What’s gotten into Jeff Bezos? On the heels of agreeing to take over The Washington Post Co., the Amazon founder has decided to turn the art market on its ear.
This week, Amazon.com is rolling out a marketplace that gives customers direct online access to more than 40,000 works of fine art from over 150 galleries and dealers.
At launch, Amazon Art will showcase artworks from more than 4,500 artists from galleries of all sizes, including Paddle8 in New York, Holden Luntz in Palm Beach, The McLoughlin Gallery in San Francisco, Modernbook in San Francisco and Catherine Person Gallery in Seattle.
Rather than perceiving Amazon as a threat or odd interloper, galleries have welcomed the ecommerce giant with open arms – or, at least according to Peter Faricy, vice president for the Amazon Marketplace.
“We’ve heard their desire to connect with new customers,” Faricy said of Amazon’s new partner galleries. “We’re pleased to share our expertise in ecommerce with galleries and dealers looking to expand their reach.”
Faricy on Tuesday declined to speculate on the contribution Amazon Art could make to the company’s bottom line.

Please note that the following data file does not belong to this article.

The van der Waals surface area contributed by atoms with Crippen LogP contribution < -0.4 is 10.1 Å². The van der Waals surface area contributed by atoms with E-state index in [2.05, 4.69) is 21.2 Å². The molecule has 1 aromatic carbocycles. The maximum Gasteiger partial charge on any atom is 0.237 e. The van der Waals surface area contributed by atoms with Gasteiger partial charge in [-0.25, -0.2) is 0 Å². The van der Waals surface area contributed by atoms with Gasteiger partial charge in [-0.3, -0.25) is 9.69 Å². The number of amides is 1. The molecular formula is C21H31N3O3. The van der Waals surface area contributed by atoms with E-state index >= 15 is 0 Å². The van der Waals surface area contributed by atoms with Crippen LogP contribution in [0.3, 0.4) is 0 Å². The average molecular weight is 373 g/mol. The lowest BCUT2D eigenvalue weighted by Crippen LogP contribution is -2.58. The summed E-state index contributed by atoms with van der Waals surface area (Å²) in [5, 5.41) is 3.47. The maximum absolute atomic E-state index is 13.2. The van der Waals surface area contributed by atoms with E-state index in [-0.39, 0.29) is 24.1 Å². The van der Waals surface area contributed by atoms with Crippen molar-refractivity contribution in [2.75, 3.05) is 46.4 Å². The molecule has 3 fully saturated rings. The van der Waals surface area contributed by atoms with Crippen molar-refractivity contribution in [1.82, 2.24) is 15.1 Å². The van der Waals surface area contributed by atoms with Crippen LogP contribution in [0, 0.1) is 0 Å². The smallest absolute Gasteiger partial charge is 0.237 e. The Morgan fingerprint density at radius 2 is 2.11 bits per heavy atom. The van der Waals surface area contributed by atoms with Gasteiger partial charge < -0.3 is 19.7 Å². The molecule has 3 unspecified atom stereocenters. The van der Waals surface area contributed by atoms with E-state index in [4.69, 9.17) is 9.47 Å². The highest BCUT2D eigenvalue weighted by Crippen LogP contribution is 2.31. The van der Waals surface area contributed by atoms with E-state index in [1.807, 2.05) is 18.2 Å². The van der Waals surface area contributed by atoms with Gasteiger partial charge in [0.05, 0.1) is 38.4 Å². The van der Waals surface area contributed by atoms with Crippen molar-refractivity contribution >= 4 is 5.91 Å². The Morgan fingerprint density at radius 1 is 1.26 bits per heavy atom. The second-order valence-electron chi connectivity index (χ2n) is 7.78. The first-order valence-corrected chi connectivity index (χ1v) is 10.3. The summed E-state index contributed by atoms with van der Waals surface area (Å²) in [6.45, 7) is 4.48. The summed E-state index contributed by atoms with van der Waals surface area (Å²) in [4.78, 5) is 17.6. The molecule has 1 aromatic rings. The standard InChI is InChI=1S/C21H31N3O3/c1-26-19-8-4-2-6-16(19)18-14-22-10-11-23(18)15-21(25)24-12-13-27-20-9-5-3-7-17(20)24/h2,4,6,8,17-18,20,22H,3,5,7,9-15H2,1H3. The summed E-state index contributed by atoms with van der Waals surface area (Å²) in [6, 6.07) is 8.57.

Appealing to a range of shoppers, Amazon Art currently offers Clifford Ross photographs starting at $200, Andy Warhol’s “Sachiko” for $45,000, Monet’s “L'Enfant a la tasse, portrait de Jean Monet” for $1.45 million and Norman Rockwell’s “Willie Gillis: Package from Home” for $4.85 million. The new store features simple discovery tools, and detailed information about selected artworks.
Amazon is no stranger to the art world. Back in 2000, the company embarked on a pilot program with auctioneer Sotheby's, but pulled the plug after less than two years.
Ecommerce rivals like eBay have tested similar services, while a number of startups like Artsy have more recently emerged to bring art sales online.
Thanks, Jeff Bezos.
Connect, enrich and grow.
I hope sell my art with you — Penny Wolfe.
Art collectors: Also look for PAW, Penelope A. Wolfe.
And, happy birthday, yesterday to Andy Warhol. Still looking for my 15 minutes of fame.